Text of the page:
Wednesday, September 12, 2018 — A researcher from The Australian National University (ANU) believes she may have solved one of English literature’s most enduring mysteries – the author’s inspiration for the ‘Yahoo’ characters in Jonathan Swift’s iconic 1726 novel Gulliver’s Travels.
In the book the Yahoos are a race of human like creatures encountered by the book’s protagonist Lemuel Gulliver.
Researcher Dr Debbie Argue said the clues to unravelling the mystery were found in North American folklore.
“Swift gave quite a detailed description of what the Yahoos looked like, how they acted and what they ate,” Dr Debbie Argue said.
“As I read about the Native American descriptions of the sasquatch I noticed they had similar descriptions.
“I designed a table of characteristics between the two and the correlation was striking.
“England had a lot of involvement with Native American Indians in the early 1700s, and it’s conceivable that Swift could have been inspired by their stories.”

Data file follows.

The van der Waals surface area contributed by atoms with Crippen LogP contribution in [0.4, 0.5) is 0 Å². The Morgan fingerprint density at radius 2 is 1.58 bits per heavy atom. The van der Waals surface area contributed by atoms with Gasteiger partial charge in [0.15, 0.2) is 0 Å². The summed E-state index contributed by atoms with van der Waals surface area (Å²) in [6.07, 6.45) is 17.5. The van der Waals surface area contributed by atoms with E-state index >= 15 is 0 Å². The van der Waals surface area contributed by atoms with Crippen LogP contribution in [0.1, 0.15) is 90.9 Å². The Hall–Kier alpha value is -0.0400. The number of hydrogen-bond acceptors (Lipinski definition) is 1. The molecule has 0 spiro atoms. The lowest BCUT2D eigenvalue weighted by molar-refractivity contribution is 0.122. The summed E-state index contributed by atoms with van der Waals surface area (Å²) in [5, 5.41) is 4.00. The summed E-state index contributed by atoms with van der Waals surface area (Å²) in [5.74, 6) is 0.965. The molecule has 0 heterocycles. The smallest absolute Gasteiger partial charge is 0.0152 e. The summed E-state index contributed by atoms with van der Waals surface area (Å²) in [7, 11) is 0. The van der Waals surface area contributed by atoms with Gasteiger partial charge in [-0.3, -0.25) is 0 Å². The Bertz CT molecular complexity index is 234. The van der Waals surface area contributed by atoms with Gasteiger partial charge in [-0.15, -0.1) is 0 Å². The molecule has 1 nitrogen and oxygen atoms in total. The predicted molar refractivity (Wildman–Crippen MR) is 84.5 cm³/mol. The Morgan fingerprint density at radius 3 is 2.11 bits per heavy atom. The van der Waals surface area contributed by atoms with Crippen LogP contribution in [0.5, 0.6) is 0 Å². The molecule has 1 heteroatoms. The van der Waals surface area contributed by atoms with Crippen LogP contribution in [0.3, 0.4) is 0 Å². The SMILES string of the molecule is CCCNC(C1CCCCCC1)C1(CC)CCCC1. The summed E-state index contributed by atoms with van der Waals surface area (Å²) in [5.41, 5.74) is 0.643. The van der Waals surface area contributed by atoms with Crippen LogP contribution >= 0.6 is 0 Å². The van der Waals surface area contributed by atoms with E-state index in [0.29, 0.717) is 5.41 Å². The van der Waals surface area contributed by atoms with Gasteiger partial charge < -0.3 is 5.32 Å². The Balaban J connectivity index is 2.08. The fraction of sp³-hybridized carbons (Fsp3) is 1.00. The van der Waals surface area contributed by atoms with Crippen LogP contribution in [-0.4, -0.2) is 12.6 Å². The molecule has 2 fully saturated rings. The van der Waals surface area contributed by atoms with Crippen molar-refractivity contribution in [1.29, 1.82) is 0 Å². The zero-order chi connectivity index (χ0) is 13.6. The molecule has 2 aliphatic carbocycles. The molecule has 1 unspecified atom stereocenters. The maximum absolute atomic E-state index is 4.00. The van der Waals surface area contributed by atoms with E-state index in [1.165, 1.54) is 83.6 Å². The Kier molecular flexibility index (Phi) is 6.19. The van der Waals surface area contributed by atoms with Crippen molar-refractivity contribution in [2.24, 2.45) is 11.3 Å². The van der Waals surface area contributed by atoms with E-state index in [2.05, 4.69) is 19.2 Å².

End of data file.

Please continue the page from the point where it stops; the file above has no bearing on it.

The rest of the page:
The book makes reference to three specific dates, two of which are known to correspond with significant events in Swift’s own life, but the relevance of the third has remained a mystery.
“I think the date relates to the visit of the four Native American ‘Kings’ who arrived for a visit to England on 10 April in 1710,” Dr Argue said.
The ‘Kings’ were actually four Native American leaders who visited for diplomatic reasons. They were received in London by Queen Anne at the Court of St. James Palace, hosted by the nobility, and transported around the city in Royal carriages.
“I think Swift used the date of the ‘Kings’ arrival after he heard about their beliefs in these beings. These mystical beings became the model for the Yahoos.”
Dr Argue said the theory was given further weight when you look at the placement of the date within the book.
“Swift uses this date for the arrival of Gulliver back in London following a voyage, and he places this date within three sentences of introducing us to the Yahoos.” she said.
Dr Argue’s research has been published in the Relict Hominoid Enquiry.
Dr Debbie Argue
ANU School of Archaeology and Anthropology
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